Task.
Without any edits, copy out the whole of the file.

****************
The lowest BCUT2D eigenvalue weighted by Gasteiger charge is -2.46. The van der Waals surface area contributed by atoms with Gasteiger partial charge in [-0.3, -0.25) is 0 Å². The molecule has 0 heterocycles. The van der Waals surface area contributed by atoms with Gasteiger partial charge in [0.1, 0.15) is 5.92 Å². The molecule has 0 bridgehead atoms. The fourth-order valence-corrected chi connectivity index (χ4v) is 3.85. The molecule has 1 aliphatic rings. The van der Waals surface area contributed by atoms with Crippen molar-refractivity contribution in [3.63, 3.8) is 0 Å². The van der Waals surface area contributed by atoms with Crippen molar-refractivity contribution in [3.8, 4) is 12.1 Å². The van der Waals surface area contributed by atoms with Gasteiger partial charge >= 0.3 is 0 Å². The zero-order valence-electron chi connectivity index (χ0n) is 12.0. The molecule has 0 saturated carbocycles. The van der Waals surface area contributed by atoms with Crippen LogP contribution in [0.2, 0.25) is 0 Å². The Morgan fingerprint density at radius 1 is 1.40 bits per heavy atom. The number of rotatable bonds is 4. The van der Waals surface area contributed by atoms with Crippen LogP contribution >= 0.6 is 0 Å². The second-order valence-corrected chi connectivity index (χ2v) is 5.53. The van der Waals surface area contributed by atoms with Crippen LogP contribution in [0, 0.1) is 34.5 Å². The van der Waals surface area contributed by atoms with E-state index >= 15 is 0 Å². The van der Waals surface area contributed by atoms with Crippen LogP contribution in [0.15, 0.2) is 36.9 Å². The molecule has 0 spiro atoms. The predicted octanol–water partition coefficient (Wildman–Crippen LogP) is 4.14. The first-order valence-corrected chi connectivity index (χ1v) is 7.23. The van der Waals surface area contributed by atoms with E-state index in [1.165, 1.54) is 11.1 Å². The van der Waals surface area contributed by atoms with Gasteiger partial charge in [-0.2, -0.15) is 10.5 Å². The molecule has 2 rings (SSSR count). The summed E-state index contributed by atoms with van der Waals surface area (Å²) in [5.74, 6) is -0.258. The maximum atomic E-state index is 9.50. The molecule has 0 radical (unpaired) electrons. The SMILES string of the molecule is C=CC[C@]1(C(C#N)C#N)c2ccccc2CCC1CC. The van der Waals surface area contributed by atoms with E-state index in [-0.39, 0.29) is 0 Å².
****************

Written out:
The lowest BCUT2D eigenvalue weighted by Gasteiger charge is -2.46. The van der Waals surface area contributed by atoms with Gasteiger partial charge in [-0.3, -0.25) is 0 Å². The molecule has 0 heterocycles. The van der Waals surface area contributed by atoms with Gasteiger partial charge in [0.1, 0.15) is 5.92 Å². The molecule has 0 bridgehead atoms. The fourth-order valence-corrected chi connectivity index (χ4v) is 3.85. The molecule has 1 aliphatic rings. The van der Waals surface area contributed by atoms with Crippen molar-refractivity contribution in [3.63, 3.8) is 0 Å². The van der Waals surface area contributed by atoms with Crippen molar-refractivity contribution in [3.8, 4) is 12.1 Å². The van der Waals surface area contributed by atoms with Gasteiger partial charge >= 0.3 is 0 Å². The zero-order valence-electron chi connectivity index (χ0n) is 12.0. The molecule has 0 saturated carbocycles. The van der Waals surface area contributed by atoms with Crippen LogP contribution in [0.2, 0.25) is 0 Å². The Morgan fingerprint density at radius 1 is 1.40 bits per heavy atom. The number of rotatable bonds is 4. The van der Waals surface area contributed by atoms with Crippen LogP contribution >= 0.6 is 0 Å². The second-order valence-corrected chi connectivity index (χ2v) is 5.53. The van der Waals surface area contributed by atoms with Crippen LogP contribution in [0, 0.1) is 34.5 Å². The van der Waals surface area contributed by atoms with E-state index >= 15 is 0 Å². The van der Waals surface area contributed by atoms with Crippen LogP contribution in [0.15, 0.2) is 36.9 Å². The molecule has 0 spiro atoms. The predicted octanol–water partition coefficient (Wildman–Crippen LogP) is 4.14. The first-order valence-corrected chi connectivity index (χ1v) is 7.23. The van der Waals surface area contributed by atoms with E-state index in [1.165, 1.54) is 11.1 Å². The van der Waals surface area contributed by atoms with Gasteiger partial charge in [-0.2, -0.15) is 10.5 Å². The molecule has 2 rings (SSSR count). The summed E-state index contributed by atoms with van der Waals surface area (Å²) in [5.74, 6) is -0.258. The maximum atomic E-state index is 9.50. The molecule has 0 radical (unpaired) electrons. The SMILES string of the molecule is C=CC[C@]1(C(C#N)C#N)c2ccccc2CCC1CC. The van der Waals surface area contributed by atoms with E-state index in [-0.39, 0.29) is 0 Å².